As I was work-shopping and developing the script for Point No Point there was a lot of excitement generated by my peers, people felt strongly that this play needed to be produced.  Mylène Dinh-Robic, was fiercely passionate about playing the character Susan.  Mylène works most of the year as Olivia Fawcett on The Listener and we had a window to do the play while she is on hiatus.  David Tompa, who has done fantastic work with Red One Theatre, was excited about directing Point No Point, and he had just come off directing Diving Normal. David and Mylène are exactly the types of artist needed to tell this challenging, personal story.  I knew if I could make it happen with this team that we would have the potential to do something fantastic.  So, instead of waiting for somebody to give me the go ahead, I decided to put it into action and produce this play right here, right now.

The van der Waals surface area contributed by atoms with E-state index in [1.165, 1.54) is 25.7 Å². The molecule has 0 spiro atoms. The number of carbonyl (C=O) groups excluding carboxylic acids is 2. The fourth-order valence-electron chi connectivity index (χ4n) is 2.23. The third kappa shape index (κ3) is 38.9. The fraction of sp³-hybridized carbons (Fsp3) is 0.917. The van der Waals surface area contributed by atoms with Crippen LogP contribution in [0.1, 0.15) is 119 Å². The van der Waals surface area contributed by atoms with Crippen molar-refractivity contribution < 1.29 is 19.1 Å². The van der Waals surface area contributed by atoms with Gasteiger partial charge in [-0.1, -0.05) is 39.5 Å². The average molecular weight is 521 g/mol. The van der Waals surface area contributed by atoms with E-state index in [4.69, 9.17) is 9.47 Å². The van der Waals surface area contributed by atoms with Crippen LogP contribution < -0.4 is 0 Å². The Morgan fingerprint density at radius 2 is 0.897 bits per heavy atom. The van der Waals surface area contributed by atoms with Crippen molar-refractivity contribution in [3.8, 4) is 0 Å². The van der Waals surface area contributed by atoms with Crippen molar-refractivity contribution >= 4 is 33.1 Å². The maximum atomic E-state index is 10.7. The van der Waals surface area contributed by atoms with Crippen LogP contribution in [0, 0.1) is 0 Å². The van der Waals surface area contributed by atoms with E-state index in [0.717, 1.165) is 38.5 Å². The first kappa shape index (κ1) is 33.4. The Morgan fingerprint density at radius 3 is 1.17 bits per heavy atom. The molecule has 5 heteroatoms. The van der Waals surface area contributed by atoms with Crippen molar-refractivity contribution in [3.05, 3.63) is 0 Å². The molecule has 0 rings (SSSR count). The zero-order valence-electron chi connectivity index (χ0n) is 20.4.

2. What was the IndieGoGo process like for you and your company?

It’s been pretty exciting!  I was hesitant to go the crowd funding route at first because I was a scared that we would fail.  However, I have a musician friend, Lelia Broussard, who financed her latest album through crowd funding.  I had helped her put her campaign pitch together and then watched it go out into the world and more than triple her funding goal.  So, that gave me confidence that it was possible.  Within the first five minutes of launching, we had our first contribution and it kept going from there.  It becomes a thrill to see a budget start growing day by day for a project that you so passionately believe in.  Beyond the financial support it is a beautiful thing to know that people believe in you and the project enough to be a part of its creation. It inspired us to work harder and really push our limits to make Point No Point come to life.